The Creation account contains a symmetrical pattern for the six days of Divine activity. From a state of תֹהוּ (tohu) and בֹּהוּ (bohu), literally formlessness and emptiness, the first three days describe God's activity in FORMING heaven and earth and then the second lot of three days see Him FILLING what He has just formed.
So we see some clear reasons why there should be a symmetrical pattern between the first set of three days and the second set of three days with the words "and the evening and morning were the ___ day" The seventh in a series where the preceding six are symmetrical does not have to follow the pattern of the preceding six. It is free to break its own ground. And according to the ESTABLISHED practice of Hebrew linguistics we have noted, breaking from the pattern at a climax highlights and focuses on the climax as the intended destination of the previous steps in the series. What this means is that while the six days of creating were important, the destination was always the seventh day.
Now, while the seventh day omits the pattern of "and the evening and morning were the ___ day", the Hebrew of Genesis 2:1-3 does not leave any excuse to think that this is anything other than an open and closed 24 hour period of time. This revolves around the triple use of the word "day" with the ordinal number "seventh".
The other six days of the creation account refer to the day in the order only once. So we can see "first day" (Genesis 1:5), "second day" (Genesis 1:8), "third day" (Genesis 1:13), "fourth day (Genesis 1:19), "fifth day" (Genesis 1:23), "sixth day" (Genesis 1:31). In contrast, "seventh day" is mentioned three times in two verses (Genesis 2:2-3). Because the reference of the day is always connected to the phrase "the evening and the morning were the ___ day" in the previous six, while the ordinal number of the seventh day is mentioned three times with highlights on the climax of a series, it is no wonder that the rest of the formula is left off for space constraints to avoid being cumbersome.
The fact that the Hebrew word for day, יוֹם (yom), has been categorically established as including "evening and morning" over the preceding six ordinal references rules out any attempts to protract the seventh yom into an indefinite, unending eternity. An ordinal day has already been defined six previous times as "evening and morning". By the time we get to the seventh, the word is pregnant with this undeniable meaning.
Ok, so, we have covered, so far:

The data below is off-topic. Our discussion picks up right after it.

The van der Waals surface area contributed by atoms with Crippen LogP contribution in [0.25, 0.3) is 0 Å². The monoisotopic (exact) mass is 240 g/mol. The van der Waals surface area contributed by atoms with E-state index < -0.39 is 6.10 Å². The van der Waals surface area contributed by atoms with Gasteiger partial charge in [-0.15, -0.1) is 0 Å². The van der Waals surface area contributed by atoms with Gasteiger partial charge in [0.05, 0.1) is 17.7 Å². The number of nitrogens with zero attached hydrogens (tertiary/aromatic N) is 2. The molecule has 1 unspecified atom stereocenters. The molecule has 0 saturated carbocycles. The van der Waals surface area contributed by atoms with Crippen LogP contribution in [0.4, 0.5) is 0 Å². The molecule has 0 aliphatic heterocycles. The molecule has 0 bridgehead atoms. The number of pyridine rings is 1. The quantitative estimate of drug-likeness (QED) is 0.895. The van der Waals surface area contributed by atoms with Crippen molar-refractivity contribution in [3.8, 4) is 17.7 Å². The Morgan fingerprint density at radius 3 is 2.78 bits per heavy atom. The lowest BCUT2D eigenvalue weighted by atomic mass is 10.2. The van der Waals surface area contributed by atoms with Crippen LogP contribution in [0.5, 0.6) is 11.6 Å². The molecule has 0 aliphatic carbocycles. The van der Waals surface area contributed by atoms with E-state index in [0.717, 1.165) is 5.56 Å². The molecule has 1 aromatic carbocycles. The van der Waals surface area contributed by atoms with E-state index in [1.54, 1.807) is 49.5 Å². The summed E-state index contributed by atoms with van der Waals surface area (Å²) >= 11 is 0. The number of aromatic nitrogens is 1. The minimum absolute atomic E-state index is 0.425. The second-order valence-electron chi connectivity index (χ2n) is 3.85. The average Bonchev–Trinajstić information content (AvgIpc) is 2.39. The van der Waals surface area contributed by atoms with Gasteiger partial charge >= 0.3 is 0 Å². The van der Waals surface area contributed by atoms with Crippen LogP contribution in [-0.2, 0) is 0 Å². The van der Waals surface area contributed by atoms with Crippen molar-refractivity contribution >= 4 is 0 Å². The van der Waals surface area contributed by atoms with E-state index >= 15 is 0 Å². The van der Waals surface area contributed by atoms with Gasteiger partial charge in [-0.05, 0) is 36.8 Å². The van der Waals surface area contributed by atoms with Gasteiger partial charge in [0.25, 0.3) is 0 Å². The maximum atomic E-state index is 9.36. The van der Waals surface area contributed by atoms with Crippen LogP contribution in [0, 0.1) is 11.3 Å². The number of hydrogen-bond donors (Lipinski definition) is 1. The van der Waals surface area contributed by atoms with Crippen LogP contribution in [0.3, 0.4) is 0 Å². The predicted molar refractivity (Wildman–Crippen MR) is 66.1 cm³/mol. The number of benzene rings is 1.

1. The summary of the argument behind the supposed "impossible barrier" to Sabbatarianism in the second chapter of Genesis (taken directly from the book).
2. An examination of which premises had evidentiary backing and which did not.
3. Proposed an alternative hypothesis for why there is a lack of the words "the evening and morning were the seventh day" in Genesis 2:1-4.
4. Shown actual linguistic evidence from another Hebrew passage to support that hypothesis.
5. Explored the literary structure of Genesis 1:1-2:4 to give additional linguistic reasons why there was a break in pattern for the seventh day.
Now, let us look at the internal, textual and linguistic evidence that Genesis 2 sees resting on the seventh day as Creation ordinance.
Firstly, the idea is anticipated on the sixth day with the creation of man. Man is created in the "image of God", with words which connote both ontological and characteristic likeness between the newly created man and God. Man is given active custody over the newly created earth as stewards for Elohim. It is theologically significant that the first thing that God does to "role model" to the beings He has just created in His image is to rest on the seventh day. The connection between the image of God motif and God's immediately following action is to create an ordinance for the IMAGE to IMITATE.
This connection is exegetically verified by the use of the word קִדֵּשׁ (qiddesh) in Genesis 2:3. This word says that God "sanctified" the seventh day. The meaning of the word is to "set apart" or "distinguish" something. The claim that God rested and blessed all future time because of a desperate attempt to see the seventh day as "unending" does not explain the use of this word. This word in the Piel form is only used when it is setting aside a PORTION of a WHOLE. It is not used for the WHOLE itself. When it says that God qiddesh the seventh day, it means that He claimed ownership over this day as distinct from the six, in a separate sense. It cannot at all refer to God setting aside all future time from that point onwards. This would make no sense in Hebrew.